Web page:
On the question of authoring style, there's some very instructive early discussion in the Style Guide for Online Hypertext at the W3C, with particular reference to Don't format for a particular browser and Avoid talking about the Mechanics.
After all, the author of a book does not normally try to tell the reader how to read it, what light to read it in, how to use the fold-out insert etc. unless there were some very special reason to do so. You'd assume they already understand how to do that, or have the freedom to choose for themselves, wouldn't you? So, I would ask you to kindly not patronise your readers by implying that they don't know how to use their own WWW browser.
While it's true that at a time of explosive growth of the WWW, many readers will be newcomers and maybe not fully familiar with their browsers yet, your article on wild mushrooms isn't going to be improved by turning it into yet another browser-use tutorial. If there's some special requirement on your page, then I'd recommend you politely suggest your users visit a tutorial on the use of their particular browser. Bear in mind that they might not be using the same browser/platform that you use, and if you try to tell them how to use your browser, it's quite possible that you will confuse them.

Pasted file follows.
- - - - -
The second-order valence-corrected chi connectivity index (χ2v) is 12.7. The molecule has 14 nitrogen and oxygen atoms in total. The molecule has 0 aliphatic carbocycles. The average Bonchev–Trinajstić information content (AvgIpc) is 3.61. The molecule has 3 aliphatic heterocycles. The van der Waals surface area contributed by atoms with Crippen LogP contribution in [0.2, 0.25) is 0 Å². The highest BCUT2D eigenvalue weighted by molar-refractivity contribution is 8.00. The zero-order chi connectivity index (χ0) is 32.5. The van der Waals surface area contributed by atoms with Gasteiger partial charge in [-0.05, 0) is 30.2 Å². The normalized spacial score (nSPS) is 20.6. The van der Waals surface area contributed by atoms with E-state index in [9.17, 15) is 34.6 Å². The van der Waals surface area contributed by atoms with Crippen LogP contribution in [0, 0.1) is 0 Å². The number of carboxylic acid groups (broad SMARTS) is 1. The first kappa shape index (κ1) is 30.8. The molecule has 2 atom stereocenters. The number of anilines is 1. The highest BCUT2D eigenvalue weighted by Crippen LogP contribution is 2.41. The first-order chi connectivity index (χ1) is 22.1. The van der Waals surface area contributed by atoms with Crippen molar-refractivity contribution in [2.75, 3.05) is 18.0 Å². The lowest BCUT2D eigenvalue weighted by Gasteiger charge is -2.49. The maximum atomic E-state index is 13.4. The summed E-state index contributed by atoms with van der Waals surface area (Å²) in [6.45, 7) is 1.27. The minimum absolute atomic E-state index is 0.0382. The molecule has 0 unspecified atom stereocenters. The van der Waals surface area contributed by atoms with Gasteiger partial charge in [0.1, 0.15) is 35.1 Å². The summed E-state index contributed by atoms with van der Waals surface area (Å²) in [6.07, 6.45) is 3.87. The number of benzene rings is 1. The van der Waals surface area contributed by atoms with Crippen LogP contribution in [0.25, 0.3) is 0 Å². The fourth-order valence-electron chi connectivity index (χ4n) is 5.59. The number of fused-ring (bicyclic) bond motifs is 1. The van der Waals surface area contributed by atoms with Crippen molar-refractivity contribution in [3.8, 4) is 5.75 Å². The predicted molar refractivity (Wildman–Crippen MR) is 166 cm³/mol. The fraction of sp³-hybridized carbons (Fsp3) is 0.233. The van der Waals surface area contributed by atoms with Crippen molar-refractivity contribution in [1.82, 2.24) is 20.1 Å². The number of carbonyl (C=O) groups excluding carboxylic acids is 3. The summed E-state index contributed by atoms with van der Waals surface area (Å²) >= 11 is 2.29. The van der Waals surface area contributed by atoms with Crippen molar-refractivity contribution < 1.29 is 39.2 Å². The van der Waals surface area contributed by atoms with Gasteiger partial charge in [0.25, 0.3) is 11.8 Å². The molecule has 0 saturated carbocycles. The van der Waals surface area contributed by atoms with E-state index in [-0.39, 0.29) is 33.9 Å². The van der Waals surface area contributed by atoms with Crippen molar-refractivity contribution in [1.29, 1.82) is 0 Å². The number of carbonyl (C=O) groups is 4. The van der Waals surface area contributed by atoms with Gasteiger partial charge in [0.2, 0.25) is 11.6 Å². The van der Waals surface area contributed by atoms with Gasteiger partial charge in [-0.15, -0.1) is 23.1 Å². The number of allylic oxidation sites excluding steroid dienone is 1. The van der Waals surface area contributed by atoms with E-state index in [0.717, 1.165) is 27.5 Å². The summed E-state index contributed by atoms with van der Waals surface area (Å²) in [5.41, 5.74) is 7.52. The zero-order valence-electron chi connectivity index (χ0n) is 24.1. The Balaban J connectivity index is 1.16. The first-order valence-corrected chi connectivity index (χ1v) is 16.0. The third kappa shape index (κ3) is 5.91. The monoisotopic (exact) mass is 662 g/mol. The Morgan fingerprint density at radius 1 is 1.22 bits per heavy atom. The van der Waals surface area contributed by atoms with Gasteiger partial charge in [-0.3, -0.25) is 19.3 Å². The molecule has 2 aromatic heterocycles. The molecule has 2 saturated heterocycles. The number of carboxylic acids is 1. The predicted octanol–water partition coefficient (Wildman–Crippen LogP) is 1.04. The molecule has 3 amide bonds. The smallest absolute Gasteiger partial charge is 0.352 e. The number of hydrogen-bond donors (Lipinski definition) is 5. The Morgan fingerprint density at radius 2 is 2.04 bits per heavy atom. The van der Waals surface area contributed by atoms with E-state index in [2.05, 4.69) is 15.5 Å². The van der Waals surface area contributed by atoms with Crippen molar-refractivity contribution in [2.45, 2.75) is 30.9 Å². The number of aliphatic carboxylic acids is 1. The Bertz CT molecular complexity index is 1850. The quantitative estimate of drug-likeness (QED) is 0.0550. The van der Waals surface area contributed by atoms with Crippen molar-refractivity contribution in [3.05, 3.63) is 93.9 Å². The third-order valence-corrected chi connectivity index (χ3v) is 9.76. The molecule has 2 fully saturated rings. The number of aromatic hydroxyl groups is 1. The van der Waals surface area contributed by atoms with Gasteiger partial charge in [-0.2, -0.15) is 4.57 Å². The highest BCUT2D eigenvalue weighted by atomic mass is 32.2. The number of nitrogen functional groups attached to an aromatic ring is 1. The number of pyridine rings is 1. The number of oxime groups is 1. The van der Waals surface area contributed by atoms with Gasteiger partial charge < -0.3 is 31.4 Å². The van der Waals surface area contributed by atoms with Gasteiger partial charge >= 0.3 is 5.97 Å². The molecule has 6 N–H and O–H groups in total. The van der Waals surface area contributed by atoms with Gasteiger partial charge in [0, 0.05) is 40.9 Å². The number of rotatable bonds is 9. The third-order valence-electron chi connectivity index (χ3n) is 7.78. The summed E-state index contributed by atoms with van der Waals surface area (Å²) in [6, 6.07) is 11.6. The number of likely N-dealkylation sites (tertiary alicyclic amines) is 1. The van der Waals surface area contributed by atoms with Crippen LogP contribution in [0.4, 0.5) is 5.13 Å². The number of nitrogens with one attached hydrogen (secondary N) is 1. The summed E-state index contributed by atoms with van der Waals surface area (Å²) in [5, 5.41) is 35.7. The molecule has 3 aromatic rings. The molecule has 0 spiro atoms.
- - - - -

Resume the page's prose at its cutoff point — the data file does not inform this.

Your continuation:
I make no claim here to be offering the one and only correct answer, or even necessarily the best answer, to any particular situation discussed. In each case, there will be quite a range of solutions that would fulfil the requirements of getting the desired message to readers of all kinds. There will also be a wide range of purported solutions (as seen repeatedly on the WWW) that quite unnecessarily fail in a significant range of browsing situations: no-one can reasonably object in a situation where the nature of the material itself precludes it being available - what is being objected to here is material that is inherently textual in nature being pointlessly made inaccessible.
My chief aim has been to bring the subject into the open; to
provoke further reasoned discussion; and to address the many